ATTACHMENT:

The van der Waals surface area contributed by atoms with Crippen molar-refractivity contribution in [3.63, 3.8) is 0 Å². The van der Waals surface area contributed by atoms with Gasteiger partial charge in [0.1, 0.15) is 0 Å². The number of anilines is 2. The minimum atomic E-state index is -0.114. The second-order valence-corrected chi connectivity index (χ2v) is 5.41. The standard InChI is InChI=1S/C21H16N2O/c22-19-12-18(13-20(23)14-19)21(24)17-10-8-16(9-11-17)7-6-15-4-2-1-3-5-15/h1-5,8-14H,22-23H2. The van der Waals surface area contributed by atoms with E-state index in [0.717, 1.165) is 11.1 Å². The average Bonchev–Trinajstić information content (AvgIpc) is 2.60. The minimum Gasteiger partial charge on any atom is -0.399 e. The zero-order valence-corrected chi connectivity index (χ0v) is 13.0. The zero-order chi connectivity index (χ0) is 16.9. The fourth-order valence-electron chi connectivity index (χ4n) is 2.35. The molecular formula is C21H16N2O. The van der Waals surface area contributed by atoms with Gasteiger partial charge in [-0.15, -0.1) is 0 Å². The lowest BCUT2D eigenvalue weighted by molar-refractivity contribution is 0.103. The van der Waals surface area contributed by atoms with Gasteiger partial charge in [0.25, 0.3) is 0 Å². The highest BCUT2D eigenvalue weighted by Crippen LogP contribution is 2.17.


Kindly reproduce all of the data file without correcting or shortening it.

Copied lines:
The van der Waals surface area contributed by atoms with Crippen molar-refractivity contribution in [3.63, 3.8) is 0 Å². The van der Waals surface area contributed by atoms with Gasteiger partial charge in [0.1, 0.15) is 0 Å². The number of anilines is 2. The minimum atomic E-state index is -0.114. The second-order valence-corrected chi connectivity index (χ2v) is 5.41. The standard InChI is InChI=1S/C21H16N2O/c22-19-12-18(13-20(23)14-19)21(24)17-10-8-16(9-11-17)7-6-15-4-2-1-3-5-15/h1-5,8-14H,22-23H2. The van der Waals surface area contributed by atoms with E-state index in [0.717, 1.165) is 11.1 Å². The average Bonchev–Trinajstić information content (AvgIpc) is 2.60. The minimum Gasteiger partial charge on any atom is -0.399 e. The zero-order valence-corrected chi connectivity index (χ0v) is 13.0. The zero-order chi connectivity index (χ0) is 16.9. The fourth-order valence-electron chi connectivity index (χ4n) is 2.35. The molecular formula is C21H16N2O. The van der Waals surface area contributed by atoms with Gasteiger partial charge in [-0.15, -0.1) is 0 Å². The lowest BCUT2D eigenvalue weighted by molar-refractivity contribution is 0.103. The van der Waals surface area contributed by atoms with Gasteiger partial charge in [0.25, 0.3) is 0 Å². The highest BCUT2D eigenvalue weighted by Crippen LogP contribution is 2.17.